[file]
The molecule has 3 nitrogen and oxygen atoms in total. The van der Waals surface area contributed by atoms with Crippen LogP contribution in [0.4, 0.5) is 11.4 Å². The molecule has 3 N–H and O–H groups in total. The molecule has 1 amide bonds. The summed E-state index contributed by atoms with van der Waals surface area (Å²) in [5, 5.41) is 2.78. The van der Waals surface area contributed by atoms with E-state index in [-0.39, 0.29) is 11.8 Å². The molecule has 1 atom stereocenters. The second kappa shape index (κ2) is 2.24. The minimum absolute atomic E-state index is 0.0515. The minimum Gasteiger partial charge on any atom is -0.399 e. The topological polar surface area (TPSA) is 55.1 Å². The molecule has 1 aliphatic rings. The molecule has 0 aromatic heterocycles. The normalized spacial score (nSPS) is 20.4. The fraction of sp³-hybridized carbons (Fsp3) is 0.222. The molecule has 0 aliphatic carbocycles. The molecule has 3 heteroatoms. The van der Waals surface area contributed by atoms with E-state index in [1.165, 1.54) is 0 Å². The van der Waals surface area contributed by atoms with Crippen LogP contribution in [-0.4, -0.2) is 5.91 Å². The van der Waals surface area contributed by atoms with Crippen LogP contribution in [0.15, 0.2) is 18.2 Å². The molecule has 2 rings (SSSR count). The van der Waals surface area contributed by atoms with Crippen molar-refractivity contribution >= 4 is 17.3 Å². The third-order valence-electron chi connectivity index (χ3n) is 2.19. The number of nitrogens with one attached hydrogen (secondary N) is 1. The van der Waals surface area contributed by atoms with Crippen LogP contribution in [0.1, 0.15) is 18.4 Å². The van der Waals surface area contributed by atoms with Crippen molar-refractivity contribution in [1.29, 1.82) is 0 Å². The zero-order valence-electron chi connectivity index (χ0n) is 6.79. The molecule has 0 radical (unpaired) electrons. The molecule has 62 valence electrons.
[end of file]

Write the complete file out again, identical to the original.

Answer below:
The molecule has 3 nitrogen and oxygen atoms in total. The van der Waals surface area contributed by atoms with Crippen LogP contribution in [0.4, 0.5) is 11.4 Å². The molecule has 3 N–H and O–H groups in total. The molecule has 1 amide bonds. The summed E-state index contributed by atoms with van der Waals surface area (Å²) in [5, 5.41) is 2.78. The van der Waals surface area contributed by atoms with E-state index in [-0.39, 0.29) is 11.8 Å². The molecule has 1 atom stereocenters. The second kappa shape index (κ2) is 2.24. The minimum absolute atomic E-state index is 0.0515. The minimum Gasteiger partial charge on any atom is -0.399 e. The topological polar surface area (TPSA) is 55.1 Å². The molecule has 1 aliphatic rings. The molecule has 0 aromatic heterocycles. The normalized spacial score (nSPS) is 20.4. The fraction of sp³-hybridized carbons (Fsp3) is 0.222. The molecule has 0 aliphatic carbocycles. The molecule has 3 heteroatoms. The van der Waals surface area contributed by atoms with E-state index in [1.165, 1.54) is 0 Å². The van der Waals surface area contributed by atoms with Crippen LogP contribution in [-0.4, -0.2) is 5.91 Å². The van der Waals surface area contributed by atoms with Crippen LogP contribution in [0.15, 0.2) is 18.2 Å². The molecule has 2 rings (SSSR count). The van der Waals surface area contributed by atoms with Crippen molar-refractivity contribution >= 4 is 17.3 Å². The third-order valence-electron chi connectivity index (χ3n) is 2.19. The number of nitrogens with one attached hydrogen (secondary N) is 1. The van der Waals surface area contributed by atoms with Crippen LogP contribution in [0.1, 0.15) is 18.4 Å². The van der Waals surface area contributed by atoms with Crippen molar-refractivity contribution in [1.29, 1.82) is 0 Å². The zero-order valence-electron chi connectivity index (χ0n) is 6.79. The molecule has 0 radical (unpaired) electrons. The molecule has 62 valence electrons.